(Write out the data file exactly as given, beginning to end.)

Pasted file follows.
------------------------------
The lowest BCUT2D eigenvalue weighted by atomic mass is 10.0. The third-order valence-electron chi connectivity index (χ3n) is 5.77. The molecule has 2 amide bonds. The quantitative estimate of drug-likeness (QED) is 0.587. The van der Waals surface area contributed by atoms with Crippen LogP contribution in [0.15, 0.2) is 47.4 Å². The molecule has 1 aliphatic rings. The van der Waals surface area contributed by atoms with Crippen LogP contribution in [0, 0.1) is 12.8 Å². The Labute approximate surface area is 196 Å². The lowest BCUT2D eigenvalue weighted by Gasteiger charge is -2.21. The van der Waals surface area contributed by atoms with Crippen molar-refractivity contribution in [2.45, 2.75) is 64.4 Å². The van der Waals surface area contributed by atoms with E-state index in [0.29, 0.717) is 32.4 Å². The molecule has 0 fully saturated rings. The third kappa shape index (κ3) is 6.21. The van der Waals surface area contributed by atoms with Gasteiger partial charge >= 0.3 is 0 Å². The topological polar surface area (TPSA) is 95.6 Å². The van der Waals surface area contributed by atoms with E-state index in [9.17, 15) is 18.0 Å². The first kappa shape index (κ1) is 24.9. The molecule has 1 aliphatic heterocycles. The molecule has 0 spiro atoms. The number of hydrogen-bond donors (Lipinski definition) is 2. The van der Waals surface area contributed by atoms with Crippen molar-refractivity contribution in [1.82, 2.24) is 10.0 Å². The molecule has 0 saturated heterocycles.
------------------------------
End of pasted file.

The lowest BCUT2D eigenvalue weighted by atomic mass is 10.0. The third-order valence-electron chi connectivity index (χ3n) is 5.77. The molecule has 2 amide bonds. The quantitative estimate of drug-likeness (QED) is 0.587. The van der Waals surface area contributed by atoms with Crippen LogP contribution in [0.15, 0.2) is 47.4 Å². The molecule has 1 aliphatic rings. The van der Waals surface area contributed by atoms with Crippen LogP contribution in [0, 0.1) is 12.8 Å². The Labute approximate surface area is 196 Å². The lowest BCUT2D eigenvalue weighted by Gasteiger charge is -2.21. The van der Waals surface area contributed by atoms with Crippen molar-refractivity contribution in [2.45, 2.75) is 64.4 Å². The van der Waals surface area contributed by atoms with E-state index in [0.29, 0.717) is 32.4 Å². The molecule has 0 fully saturated rings. The third kappa shape index (κ3) is 6.21. The van der Waals surface area contributed by atoms with Gasteiger partial charge >= 0.3 is 0 Å². The topological polar surface area (TPSA) is 95.6 Å². The van der Waals surface area contributed by atoms with E-state index in [9.17, 15) is 18.0 Å². The first kappa shape index (κ1) is 24.9. The molecule has 1 aliphatic heterocycles. The molecule has 0 spiro atoms. The number of hydrogen-bond donors (Lipinski definition) is 2. The van der Waals surface area contributed by atoms with Crippen molar-refractivity contribution in [1.82, 2.24) is 10.0 Å². The molecule has 0 saturated heterocycles.